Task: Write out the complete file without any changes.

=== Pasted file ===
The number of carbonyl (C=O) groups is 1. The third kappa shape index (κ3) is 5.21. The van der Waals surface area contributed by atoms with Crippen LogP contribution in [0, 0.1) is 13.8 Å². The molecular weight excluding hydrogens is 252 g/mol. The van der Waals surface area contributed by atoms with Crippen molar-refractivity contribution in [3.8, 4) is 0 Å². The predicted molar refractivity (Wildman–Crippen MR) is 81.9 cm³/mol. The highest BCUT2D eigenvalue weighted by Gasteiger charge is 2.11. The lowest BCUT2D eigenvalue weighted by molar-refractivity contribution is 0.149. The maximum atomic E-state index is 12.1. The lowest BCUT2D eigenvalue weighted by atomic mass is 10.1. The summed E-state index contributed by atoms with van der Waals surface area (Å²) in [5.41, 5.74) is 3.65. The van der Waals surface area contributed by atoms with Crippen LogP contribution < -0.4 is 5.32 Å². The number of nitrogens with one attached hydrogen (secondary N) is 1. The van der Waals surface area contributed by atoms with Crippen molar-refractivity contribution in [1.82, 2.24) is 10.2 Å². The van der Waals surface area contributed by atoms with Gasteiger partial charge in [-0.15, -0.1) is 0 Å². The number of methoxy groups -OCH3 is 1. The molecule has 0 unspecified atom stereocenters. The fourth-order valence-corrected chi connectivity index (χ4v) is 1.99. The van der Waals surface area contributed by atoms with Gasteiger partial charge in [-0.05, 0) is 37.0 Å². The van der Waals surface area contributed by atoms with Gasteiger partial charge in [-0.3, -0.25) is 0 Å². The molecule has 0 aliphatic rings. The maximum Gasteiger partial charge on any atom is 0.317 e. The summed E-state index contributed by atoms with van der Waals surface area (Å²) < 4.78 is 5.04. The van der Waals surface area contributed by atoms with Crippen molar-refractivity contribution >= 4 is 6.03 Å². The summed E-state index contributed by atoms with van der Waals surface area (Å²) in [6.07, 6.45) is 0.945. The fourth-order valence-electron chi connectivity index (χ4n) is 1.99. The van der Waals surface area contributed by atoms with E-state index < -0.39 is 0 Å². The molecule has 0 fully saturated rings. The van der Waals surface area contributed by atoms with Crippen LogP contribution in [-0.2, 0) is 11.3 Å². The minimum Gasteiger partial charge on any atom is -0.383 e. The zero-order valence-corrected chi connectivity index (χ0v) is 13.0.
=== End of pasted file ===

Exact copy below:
The number of carbonyl (C=O) groups is 1. The third kappa shape index (κ3) is 5.21. The van der Waals surface area contributed by atoms with Crippen LogP contribution in [0, 0.1) is 13.8 Å². The molecular weight excluding hydrogens is 252 g/mol. The van der Waals surface area contributed by atoms with Crippen molar-refractivity contribution in [3.8, 4) is 0 Å². The predicted molar refractivity (Wildman–Crippen MR) is 81.9 cm³/mol. The highest BCUT2D eigenvalue weighted by Gasteiger charge is 2.11. The lowest BCUT2D eigenvalue weighted by molar-refractivity contribution is 0.149. The maximum atomic E-state index is 12.1. The lowest BCUT2D eigenvalue weighted by atomic mass is 10.1. The summed E-state index contributed by atoms with van der Waals surface area (Å²) in [5.41, 5.74) is 3.65. The van der Waals surface area contributed by atoms with Crippen LogP contribution < -0.4 is 5.32 Å². The number of nitrogens with one attached hydrogen (secondary N) is 1. The van der Waals surface area contributed by atoms with Crippen molar-refractivity contribution in [1.82, 2.24) is 10.2 Å². The van der Waals surface area contributed by atoms with Gasteiger partial charge in [-0.15, -0.1) is 0 Å². The number of methoxy groups -OCH3 is 1. The molecule has 0 unspecified atom stereocenters. The fourth-order valence-corrected chi connectivity index (χ4v) is 1.99. The van der Waals surface area contributed by atoms with Gasteiger partial charge in [-0.05, 0) is 37.0 Å². The van der Waals surface area contributed by atoms with Gasteiger partial charge in [-0.3, -0.25) is 0 Å². The molecule has 0 aliphatic rings. The maximum Gasteiger partial charge on any atom is 0.317 e. The summed E-state index contributed by atoms with van der Waals surface area (Å²) < 4.78 is 5.04. The van der Waals surface area contributed by atoms with Crippen molar-refractivity contribution >= 4 is 6.03 Å². The summed E-state index contributed by atoms with van der Waals surface area (Å²) in [6.07, 6.45) is 0.945. The fourth-order valence-electron chi connectivity index (χ4n) is 1.99. The van der Waals surface area contributed by atoms with E-state index < -0.39 is 0 Å². The molecule has 0 fully saturated rings. The van der Waals surface area contributed by atoms with Crippen LogP contribution in [-0.2, 0) is 11.3 Å². The minimum Gasteiger partial charge on any atom is -0.383 e. The zero-order valence-corrected chi connectivity index (χ0v) is 13.0.